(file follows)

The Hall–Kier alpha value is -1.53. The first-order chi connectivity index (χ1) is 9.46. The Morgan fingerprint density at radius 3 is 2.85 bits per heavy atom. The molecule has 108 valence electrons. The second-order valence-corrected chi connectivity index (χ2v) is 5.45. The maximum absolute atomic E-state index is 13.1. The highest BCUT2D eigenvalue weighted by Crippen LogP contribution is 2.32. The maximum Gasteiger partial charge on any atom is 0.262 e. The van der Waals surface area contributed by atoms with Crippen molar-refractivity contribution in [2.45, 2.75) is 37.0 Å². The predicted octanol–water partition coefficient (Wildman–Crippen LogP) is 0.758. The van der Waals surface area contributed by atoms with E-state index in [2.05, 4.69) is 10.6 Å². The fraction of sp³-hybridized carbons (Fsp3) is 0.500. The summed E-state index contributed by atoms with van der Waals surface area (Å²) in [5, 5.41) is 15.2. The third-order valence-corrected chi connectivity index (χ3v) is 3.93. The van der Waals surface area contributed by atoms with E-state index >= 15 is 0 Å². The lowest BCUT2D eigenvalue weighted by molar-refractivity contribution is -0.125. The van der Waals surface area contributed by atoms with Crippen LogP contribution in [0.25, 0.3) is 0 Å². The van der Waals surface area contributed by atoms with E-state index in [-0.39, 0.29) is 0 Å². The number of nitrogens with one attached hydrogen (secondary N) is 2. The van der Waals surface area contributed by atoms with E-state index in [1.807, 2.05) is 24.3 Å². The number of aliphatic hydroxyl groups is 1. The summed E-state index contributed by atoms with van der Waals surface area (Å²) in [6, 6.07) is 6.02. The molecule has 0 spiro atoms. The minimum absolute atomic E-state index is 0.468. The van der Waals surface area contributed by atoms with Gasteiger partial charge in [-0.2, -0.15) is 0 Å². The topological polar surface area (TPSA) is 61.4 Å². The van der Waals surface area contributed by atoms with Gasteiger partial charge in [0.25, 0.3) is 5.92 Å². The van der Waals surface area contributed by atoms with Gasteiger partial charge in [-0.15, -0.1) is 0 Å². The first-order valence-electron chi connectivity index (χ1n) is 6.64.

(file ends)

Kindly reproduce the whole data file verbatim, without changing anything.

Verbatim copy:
The Hall–Kier alpha value is -1.53. The first-order chi connectivity index (χ1) is 9.46. The Morgan fingerprint density at radius 3 is 2.85 bits per heavy atom. The molecule has 108 valence electrons. The second-order valence-corrected chi connectivity index (χ2v) is 5.45. The maximum absolute atomic E-state index is 13.1. The highest BCUT2D eigenvalue weighted by Crippen LogP contribution is 2.32. The maximum Gasteiger partial charge on any atom is 0.262 e. The van der Waals surface area contributed by atoms with Crippen molar-refractivity contribution in [2.45, 2.75) is 37.0 Å². The predicted octanol–water partition coefficient (Wildman–Crippen LogP) is 0.758. The van der Waals surface area contributed by atoms with E-state index in [2.05, 4.69) is 10.6 Å². The fraction of sp³-hybridized carbons (Fsp3) is 0.500. The summed E-state index contributed by atoms with van der Waals surface area (Å²) in [5, 5.41) is 15.2. The third-order valence-corrected chi connectivity index (χ3v) is 3.93. The van der Waals surface area contributed by atoms with E-state index >= 15 is 0 Å². The lowest BCUT2D eigenvalue weighted by molar-refractivity contribution is -0.125. The van der Waals surface area contributed by atoms with Crippen LogP contribution in [0.25, 0.3) is 0 Å². The van der Waals surface area contributed by atoms with E-state index in [-0.39, 0.29) is 0 Å². The number of nitrogens with one attached hydrogen (secondary N) is 2. The van der Waals surface area contributed by atoms with E-state index in [1.807, 2.05) is 24.3 Å². The number of aliphatic hydroxyl groups is 1. The summed E-state index contributed by atoms with van der Waals surface area (Å²) in [6, 6.07) is 6.02. The molecule has 0 spiro atoms. The minimum absolute atomic E-state index is 0.468. The van der Waals surface area contributed by atoms with Gasteiger partial charge in [-0.2, -0.15) is 0 Å². The topological polar surface area (TPSA) is 61.4 Å². The van der Waals surface area contributed by atoms with Gasteiger partial charge in [0.25, 0.3) is 5.92 Å². The van der Waals surface area contributed by atoms with Gasteiger partial charge in [-0.15, -0.1) is 0 Å². The first-order valence-electron chi connectivity index (χ1n) is 6.64.